Laws on Metal Detecting in the UK
The Treasure Act is a piece of legislation designed to deal with finds of treasure primarily those made by metal detectorists in England and Wales. It legally obliges finders of objects which constitute a legally defined term of treasure to report their find to their local coroner within fourteen days. An inquiry led by the coroner then determines whether the find constitutes treasure or not. If is declared to be treasure then the owner must offer the item for sale to a museum at a price set by an independent board of antiquities experts. Only if no museum expresses an interest in the item or is unable to purchase it can the owner retain it.
'Treasure' is defined as being:
• Any metallic object, other than a coin, provided that at least 10 per cent by weight of metal is precious metal (that is, gold or silver) and that it is at least 300 years old when found. If the object is of prehistoric date it will be Treasure provided any part of it is precious metal.
• Any group of two or more metallic objects of any composition of prehistoric date that come from the same find
. All coins from the same find provided they are at least 300 years old when found (but if the coins contain less than 10 per cent of gold or silver there must be at least ten of them). Only the following groups of coins will normally be regarded as coming from the same find:
- hoards that have been deliberately hidden
- smaller groups of coins, such as the contents of purses, that may been dropped or lost
- votive or ritual deposits.
• Any object, whatever it is made of, that is found in the same place as, or had previously been together with, another object that is Treasure.
• Any object that would previously have been treasure trove, but does not fall within the specific categories given above. Only objects that are less than 300 years old, that are made substantially of gold or silver, that have been deliberately hidden with the intention of recovery and whose owners or heirs are unknown will come into this category.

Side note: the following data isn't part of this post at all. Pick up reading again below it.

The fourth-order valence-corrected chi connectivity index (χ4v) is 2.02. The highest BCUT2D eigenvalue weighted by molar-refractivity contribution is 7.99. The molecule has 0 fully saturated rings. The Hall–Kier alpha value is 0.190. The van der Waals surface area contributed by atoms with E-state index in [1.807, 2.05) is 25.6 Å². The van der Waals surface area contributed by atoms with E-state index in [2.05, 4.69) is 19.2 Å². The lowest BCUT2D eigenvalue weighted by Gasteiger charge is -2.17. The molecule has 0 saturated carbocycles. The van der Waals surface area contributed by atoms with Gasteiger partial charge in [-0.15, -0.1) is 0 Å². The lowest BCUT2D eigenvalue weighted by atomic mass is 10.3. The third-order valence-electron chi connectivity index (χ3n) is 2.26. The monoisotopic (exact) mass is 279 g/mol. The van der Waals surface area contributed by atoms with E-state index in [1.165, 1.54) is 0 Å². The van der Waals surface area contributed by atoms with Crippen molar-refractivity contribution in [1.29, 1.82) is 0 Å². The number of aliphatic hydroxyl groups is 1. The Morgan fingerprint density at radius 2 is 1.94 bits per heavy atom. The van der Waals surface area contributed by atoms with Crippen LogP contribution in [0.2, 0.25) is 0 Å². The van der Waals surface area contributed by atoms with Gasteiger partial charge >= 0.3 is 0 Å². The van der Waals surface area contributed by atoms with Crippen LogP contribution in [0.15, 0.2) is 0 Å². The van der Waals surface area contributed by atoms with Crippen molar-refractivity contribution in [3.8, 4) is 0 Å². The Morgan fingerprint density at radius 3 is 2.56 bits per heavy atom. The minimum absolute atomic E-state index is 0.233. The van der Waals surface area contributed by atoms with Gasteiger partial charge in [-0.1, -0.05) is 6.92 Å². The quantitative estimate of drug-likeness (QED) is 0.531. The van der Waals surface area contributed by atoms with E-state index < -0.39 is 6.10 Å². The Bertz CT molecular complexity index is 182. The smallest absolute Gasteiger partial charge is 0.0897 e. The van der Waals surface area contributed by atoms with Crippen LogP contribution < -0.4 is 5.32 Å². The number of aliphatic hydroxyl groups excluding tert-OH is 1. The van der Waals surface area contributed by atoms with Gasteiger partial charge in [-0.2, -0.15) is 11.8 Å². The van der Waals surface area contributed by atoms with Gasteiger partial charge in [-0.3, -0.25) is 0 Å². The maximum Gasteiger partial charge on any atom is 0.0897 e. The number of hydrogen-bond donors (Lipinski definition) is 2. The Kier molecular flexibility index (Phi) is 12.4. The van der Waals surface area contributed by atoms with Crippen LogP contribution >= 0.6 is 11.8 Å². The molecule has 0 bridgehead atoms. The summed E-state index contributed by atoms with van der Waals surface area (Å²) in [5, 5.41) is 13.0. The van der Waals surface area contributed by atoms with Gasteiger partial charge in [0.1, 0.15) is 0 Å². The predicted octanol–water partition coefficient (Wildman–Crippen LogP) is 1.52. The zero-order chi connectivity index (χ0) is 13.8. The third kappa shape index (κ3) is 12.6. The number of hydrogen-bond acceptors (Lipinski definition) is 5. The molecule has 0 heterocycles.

• An object or coin is part of the ‘same find’ as another object or coin if it is found in the same place as, or had previously been together with, the other object. Finds may have become scattered since they were originally deposited in the ground.
• “of prehistoric date” means dating from the Iron Age or any earlier period
Under English law a landowner has sole title to any archaeological artefacts found on his or her property. Legitimate metal detectorists come to an agreement with the owners of the land they detect on to share any proceeds from treasure sales. Those who detect illegally, either on Scheduled sites or without the landowners' permission cannot benefit from the Treasure Act. Illegal detectorists have had their loot confiscated and can face fines and prison.
The Portable Antiquities Scheme - Introduction
Whilst not a legal requirement it is worthwhile outlining the purpose of the Portable Antiquities Scheme. Digging Up The Past actively encourages and recommends recording with the Scheme.
The Portable Antiquities Scheme or PAS is a voluntary programme run by the United Kingdom government to record the increasing numbers of small finds of archaeological interest found by members of the public. The scheme was begun in 1997 and now covers most of England and Wales.
It is primarily focused on private metal detectorists who through their hobby regularly discover artefacts that would otherwise go unrecorded. Members of the public can also report objects they have found and finds of non-metallic objects are also covered by the scheme. Finds that legally constitute treasure are dealt with through the Treasure Act 1996. This however concentrates on precious metals, prehistoric base-metal, and finds in association with them. Non-prehistoric base metal and non-metal finds would not be recognised as treasure and therefore be unrecorded. The PAS exists to fill this gap.
The scheme funds the posts of Finds Liaison Officers (FLOs) at county councils or local museums to whom finders can report their objects. The FLO is qualified to examine the find and provide the finder with more information on it. He or she also records the find, its function, date, material and location and places this information into a database which can be analysed. The information on the find spot can be used to organise more research on the area. Many previously unknown archaeological sites have been identified through the scheme and it has contributed greatly to the level of knowledge of the past. FLOs maintain close links with local metal detecting societies and have contributed to a thaw in relationships between the detectorists and archaeologists who often previously disdained one another.
The find remains the property of the finder or the landowner who are free to dispose of non-treasure finds.